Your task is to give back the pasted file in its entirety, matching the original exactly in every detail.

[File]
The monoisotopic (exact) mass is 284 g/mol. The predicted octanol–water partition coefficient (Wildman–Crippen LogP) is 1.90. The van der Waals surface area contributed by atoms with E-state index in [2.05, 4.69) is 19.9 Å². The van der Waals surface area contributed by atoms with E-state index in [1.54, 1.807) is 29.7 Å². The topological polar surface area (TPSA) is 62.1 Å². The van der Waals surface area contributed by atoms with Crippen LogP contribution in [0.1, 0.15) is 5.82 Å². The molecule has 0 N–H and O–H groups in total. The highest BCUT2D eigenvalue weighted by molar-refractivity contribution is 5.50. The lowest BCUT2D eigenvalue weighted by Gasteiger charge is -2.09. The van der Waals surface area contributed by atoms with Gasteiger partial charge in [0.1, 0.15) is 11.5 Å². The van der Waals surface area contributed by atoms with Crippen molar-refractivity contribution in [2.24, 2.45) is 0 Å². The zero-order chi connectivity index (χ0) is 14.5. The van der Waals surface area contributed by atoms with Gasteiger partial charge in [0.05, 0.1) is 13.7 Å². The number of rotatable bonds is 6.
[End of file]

The monoisotopic (exact) mass is 284 g/mol. The predicted octanol–water partition coefficient (Wildman–Crippen LogP) is 1.90. The van der Waals surface area contributed by atoms with E-state index in [2.05, 4.69) is 19.9 Å². The van der Waals surface area contributed by atoms with E-state index in [1.54, 1.807) is 29.7 Å². The topological polar surface area (TPSA) is 62.1 Å². The van der Waals surface area contributed by atoms with Crippen LogP contribution in [0.1, 0.15) is 5.82 Å². The molecule has 0 N–H and O–H groups in total. The highest BCUT2D eigenvalue weighted by molar-refractivity contribution is 5.50. The lowest BCUT2D eigenvalue weighted by Gasteiger charge is -2.09. The van der Waals surface area contributed by atoms with Gasteiger partial charge in [0.1, 0.15) is 11.5 Å². The van der Waals surface area contributed by atoms with Crippen molar-refractivity contribution in [2.24, 2.45) is 0 Å². The zero-order chi connectivity index (χ0) is 14.5. The van der Waals surface area contributed by atoms with Gasteiger partial charge in [0.05, 0.1) is 13.7 Å². The number of rotatable bonds is 6.